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Leading Zeros

I have a few old RE records that have leading zeros in the donor ID. They are throwing excpetions when I try to import. Is there a way for me to retain the leading zeros on my data sheet so they will import in IOM?


Ashley, what do you want to do exactly?

Do you have variable length IDs and want to front-pad them with 0's to all be the same length? Or are you trying to remove the leading zeroes?
Hi all - sorry this is an old thread, but has anyone had the issue of using this type of dictionary on an unknown/variable length ID? We have a database that has changed const. ID formatting several times, resulting in variable lengths, with some leading zeroes all over the place. How would you go about resolving this?
Success!! I started over using your excel doc.
Much thanks!
Here is my favorite way to handle the iterations...just copy and paste from excel!


0$& ^\d{7}$ TRUE
00$& ^\d{6}$ TRUE
000$& ^\d{5}$ TRUE
0000$& ^\d{4}$ TRUE
00000$& ^\d{3}$ TRUE
000000$& ^\d{2}$ TRUE
0000000$& ^\d{1}$ TRUE
Tracie,

Highlight the -BLANK- value under REplacement values and hit your delete key. That should remove the whole entry from the dictionary.

-Allison B
I'm not able to delete it...?
I think it's the -BLANK- in there that is messing it up. Try to delete that entry on the right.

Thanks for your reply, Allison! Unfortunately, it didn't work...see attached for a screenshot of what I got.

Tracie, I might be under-thinking it a bit but wouldn't this work?

Replacement Value                   Value to Match On
   0$&                                            ^\d{7}$

That would add one leading zero to a string of 7 digits, making an 8 digit result with a leading zero (1234567 becomes 01234567). Hope that helps, sometimes a simpler regex is the answer when manipulating those syntax expressions.

Best of luck in all you do, Allison B

Thank you for your suggestions. I like the Dictionary solution, as this will continue to happen in the future & others might not remember to adjust the CSV file. I'm getting stuck on the iterations...any help would be appreciated!

The first one I entered works; I changed ^\d{4}(-\d{4})?$ to ^\d{3}(-\d{3})?$ because that’s the number of digits without the leading zeros (total of 8 digits). But when I apply the same principles to the 2nd one, it goes haywire? I only need one zero added to 7 existing digits (for a total of 8 digits). What am I doing wrong? Please see attached screenshot.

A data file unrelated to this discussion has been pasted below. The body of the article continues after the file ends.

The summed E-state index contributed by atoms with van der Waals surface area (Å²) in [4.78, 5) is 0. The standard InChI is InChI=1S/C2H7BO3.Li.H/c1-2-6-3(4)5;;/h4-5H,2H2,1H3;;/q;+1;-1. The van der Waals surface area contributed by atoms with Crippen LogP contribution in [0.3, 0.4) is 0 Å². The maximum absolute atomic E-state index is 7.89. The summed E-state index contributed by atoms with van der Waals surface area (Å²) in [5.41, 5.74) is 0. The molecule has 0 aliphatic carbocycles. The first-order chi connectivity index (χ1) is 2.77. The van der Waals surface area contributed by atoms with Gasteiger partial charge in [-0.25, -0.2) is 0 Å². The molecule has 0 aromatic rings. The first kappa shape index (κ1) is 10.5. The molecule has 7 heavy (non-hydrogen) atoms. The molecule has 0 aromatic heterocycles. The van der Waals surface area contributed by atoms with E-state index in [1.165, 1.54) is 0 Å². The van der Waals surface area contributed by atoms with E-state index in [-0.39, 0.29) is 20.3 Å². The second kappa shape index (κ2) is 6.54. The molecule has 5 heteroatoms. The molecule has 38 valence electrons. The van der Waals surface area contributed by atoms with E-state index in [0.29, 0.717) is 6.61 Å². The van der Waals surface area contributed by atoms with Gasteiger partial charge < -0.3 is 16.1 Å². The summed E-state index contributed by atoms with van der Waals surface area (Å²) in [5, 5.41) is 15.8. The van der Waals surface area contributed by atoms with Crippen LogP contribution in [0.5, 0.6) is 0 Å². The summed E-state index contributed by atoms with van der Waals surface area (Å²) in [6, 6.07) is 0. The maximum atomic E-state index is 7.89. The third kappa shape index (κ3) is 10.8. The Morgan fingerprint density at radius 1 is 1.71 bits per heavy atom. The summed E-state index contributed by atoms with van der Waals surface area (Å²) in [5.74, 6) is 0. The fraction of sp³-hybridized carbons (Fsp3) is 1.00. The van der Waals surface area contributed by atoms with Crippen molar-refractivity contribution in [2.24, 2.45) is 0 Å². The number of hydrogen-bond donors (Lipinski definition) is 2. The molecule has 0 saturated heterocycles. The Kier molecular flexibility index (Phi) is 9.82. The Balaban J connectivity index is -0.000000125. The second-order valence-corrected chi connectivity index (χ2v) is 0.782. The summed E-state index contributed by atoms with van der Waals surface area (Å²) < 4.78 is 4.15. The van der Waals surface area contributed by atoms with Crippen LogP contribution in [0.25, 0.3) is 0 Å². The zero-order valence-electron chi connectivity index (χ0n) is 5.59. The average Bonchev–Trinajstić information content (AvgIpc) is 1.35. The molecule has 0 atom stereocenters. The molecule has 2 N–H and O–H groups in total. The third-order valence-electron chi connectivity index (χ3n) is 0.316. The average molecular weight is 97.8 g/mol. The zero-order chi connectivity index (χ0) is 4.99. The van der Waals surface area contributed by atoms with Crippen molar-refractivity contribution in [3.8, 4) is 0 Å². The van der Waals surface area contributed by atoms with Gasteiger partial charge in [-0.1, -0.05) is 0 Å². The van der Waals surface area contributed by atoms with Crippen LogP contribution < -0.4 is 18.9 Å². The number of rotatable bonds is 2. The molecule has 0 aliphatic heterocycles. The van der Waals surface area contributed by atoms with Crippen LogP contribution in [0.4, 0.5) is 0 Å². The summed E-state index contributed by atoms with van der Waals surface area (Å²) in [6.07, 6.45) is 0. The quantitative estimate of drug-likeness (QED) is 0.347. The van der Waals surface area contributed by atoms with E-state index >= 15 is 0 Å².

Issues like this are typically why I tell people not to use .csv files, and instead use .txt files. The format of the file itself is identical, but Windows treats them differently, and as such it's much harder to break a .txt file by accident.
You are most likely losing them because you are opening up the CSV with excel and then saving it again.  a CSV (comma separated values) file doesn't retain any formatting information so any fields that look like numbers will be interpreted as numbers when loaded into Excel.  That means that Excel will remove the leading zeroes if it thinks it is a number.

If you can export directly to an excel document instead of a CSV that is best because RE will format the column with the ID as "text" specifically which will leave the zeroes.  Then you can "save as" a CSV file for the import and the zeroes will be there.

If you are starting with a CSV file then you need to open Excel separately with a new blank worksheet.  Go into the Data tab and select "From Text" in the "Get External Data" section.  Basically you are going to import the CSV file into Excel.  When you click "from text" it will open up a wizard that will ask if the file is delimited (it is) and then what it is delimited by (a comma) then it will let you choose what data type each column is.  You should be able to leave most of them as the default but select any columns that might have leading zeroes (like IDs, zip codes, CC last 4, etc.) and choose the "text" type for those columns.  Then hit finish and you will have your leading zeroes!

Sounds long but actually it's pretty simple once you have done it once.  As I said though, it's generally a good idea to export to an excel file first and then save as a CSV from Excel once you have made any edits that you want.

   -Wayne

P.S. This is a web page that explain the process a lot more clearly! http://www.upenn.edu/computing/da/b...Zeros.html
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